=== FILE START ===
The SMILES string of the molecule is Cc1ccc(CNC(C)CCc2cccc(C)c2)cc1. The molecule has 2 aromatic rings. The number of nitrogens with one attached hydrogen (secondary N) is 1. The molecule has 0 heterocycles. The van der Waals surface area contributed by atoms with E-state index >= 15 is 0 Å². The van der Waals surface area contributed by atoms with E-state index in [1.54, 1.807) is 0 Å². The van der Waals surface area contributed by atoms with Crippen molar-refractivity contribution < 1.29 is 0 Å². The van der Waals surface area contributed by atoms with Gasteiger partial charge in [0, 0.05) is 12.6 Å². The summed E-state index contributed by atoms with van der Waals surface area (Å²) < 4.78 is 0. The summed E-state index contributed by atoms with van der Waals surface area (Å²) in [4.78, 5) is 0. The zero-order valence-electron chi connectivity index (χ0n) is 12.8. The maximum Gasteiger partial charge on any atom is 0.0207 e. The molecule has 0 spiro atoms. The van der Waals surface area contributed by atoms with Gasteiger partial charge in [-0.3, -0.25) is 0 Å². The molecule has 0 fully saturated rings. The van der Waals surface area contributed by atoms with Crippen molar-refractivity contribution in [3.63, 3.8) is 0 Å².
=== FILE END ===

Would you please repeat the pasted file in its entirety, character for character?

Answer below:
The SMILES string of the molecule is Cc1ccc(CNC(C)CCc2cccc(C)c2)cc1. The molecule has 2 aromatic rings. The number of nitrogens with one attached hydrogen (secondary N) is 1. The molecule has 0 heterocycles. The van der Waals surface area contributed by atoms with E-state index >= 15 is 0 Å². The van der Waals surface area contributed by atoms with E-state index in [1.54, 1.807) is 0 Å². The van der Waals surface area contributed by atoms with Crippen molar-refractivity contribution < 1.29 is 0 Å². The van der Waals surface area contributed by atoms with Gasteiger partial charge in [0, 0.05) is 12.6 Å². The summed E-state index contributed by atoms with van der Waals surface area (Å²) < 4.78 is 0. The summed E-state index contributed by atoms with van der Waals surface area (Å²) in [4.78, 5) is 0. The zero-order valence-electron chi connectivity index (χ0n) is 12.8. The maximum Gasteiger partial charge on any atom is 0.0207 e. The molecule has 0 spiro atoms. The van der Waals surface area contributed by atoms with Gasteiger partial charge in [-0.3, -0.25) is 0 Å². The molecule has 0 fully saturated rings. The van der Waals surface area contributed by atoms with Crippen molar-refractivity contribution in [3.63, 3.8) is 0 Å².